It’s a classic example of chemical bullshit: throw a chunk of sodium or potassium metal into water and wait for it to explode. Despite the fact that this piece of pyrotechnics has astonished generations of chemistry students, it has been misinterpreted until now.
Sodium is typically thought of as a dietary micro-element that is critical for a variety of biological processes in our bodies. However, this micro-element only exists as molecular compounds in human bodies, not in its pure metallic form.
Yes, pure sodium is an alkali metal with a high reactivity. Because of its high reactivity, some chemical reactions occur between sodium and common components like water; as a result, this metal is chemically toxic and must be handled with caution. When sodium comes into contact with water, for example, it spontaneously explodes because the reaction produces hydrogen gas as well as a large amount of heat, which is sufficient to ignite the mixture of hydrogen and ambient oxygen.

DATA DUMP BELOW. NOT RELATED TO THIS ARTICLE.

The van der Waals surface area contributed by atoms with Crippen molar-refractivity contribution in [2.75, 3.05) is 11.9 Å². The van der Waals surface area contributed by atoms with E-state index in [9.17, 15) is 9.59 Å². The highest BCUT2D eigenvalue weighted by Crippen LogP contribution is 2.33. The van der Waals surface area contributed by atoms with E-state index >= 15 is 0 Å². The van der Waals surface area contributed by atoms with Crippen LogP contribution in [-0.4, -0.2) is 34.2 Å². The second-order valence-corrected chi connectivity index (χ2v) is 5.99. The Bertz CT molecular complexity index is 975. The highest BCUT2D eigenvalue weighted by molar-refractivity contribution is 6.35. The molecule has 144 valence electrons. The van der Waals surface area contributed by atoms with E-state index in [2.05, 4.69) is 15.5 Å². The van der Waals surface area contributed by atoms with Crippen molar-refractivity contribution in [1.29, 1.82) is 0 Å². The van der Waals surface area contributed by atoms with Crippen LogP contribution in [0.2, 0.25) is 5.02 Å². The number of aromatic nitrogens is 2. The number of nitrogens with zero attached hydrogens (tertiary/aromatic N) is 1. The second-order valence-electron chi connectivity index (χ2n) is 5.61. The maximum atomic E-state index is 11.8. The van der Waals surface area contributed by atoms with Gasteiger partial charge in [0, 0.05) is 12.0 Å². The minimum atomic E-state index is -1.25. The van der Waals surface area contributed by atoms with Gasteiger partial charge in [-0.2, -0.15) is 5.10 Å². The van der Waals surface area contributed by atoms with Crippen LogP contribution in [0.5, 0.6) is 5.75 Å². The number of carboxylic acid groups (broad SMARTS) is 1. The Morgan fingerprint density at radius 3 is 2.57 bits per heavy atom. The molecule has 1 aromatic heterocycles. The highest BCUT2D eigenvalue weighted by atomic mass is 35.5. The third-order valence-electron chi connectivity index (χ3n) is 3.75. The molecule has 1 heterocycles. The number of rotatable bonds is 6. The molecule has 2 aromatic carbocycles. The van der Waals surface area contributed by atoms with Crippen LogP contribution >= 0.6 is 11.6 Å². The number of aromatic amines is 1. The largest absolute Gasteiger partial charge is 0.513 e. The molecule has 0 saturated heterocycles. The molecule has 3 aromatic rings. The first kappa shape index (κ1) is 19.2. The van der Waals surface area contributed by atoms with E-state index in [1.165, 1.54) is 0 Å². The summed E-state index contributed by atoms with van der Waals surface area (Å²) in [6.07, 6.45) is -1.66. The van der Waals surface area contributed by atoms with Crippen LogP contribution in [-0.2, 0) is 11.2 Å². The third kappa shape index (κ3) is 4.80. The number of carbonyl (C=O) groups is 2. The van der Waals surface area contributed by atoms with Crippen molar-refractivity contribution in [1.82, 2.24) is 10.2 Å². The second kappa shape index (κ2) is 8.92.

What if we placed a small amount of sodium over solid ice? Is it still going to trigger an explosion? This experiment is demonstrated in the video below:
Chemists have long believed that tossing a chunk of alkali metal into water, a time-honored tradition still practised by some lecturers and many chemistry thrill seekers, causes an explosion because the metal dissolves, generating a tremendous amount of heat and transferring electrons to the water, results in an explosion. The dissolution step also produces steam and produces hydroxide ions and hydrogen, both of which can be burned, making the process even more energetic.
However, several academics have been perplexed as to how the procedure can happen so swiftly. They realised that early in the process, steam and hydrogen should form a buffer layer over the metal surface, preventing water from reacting further.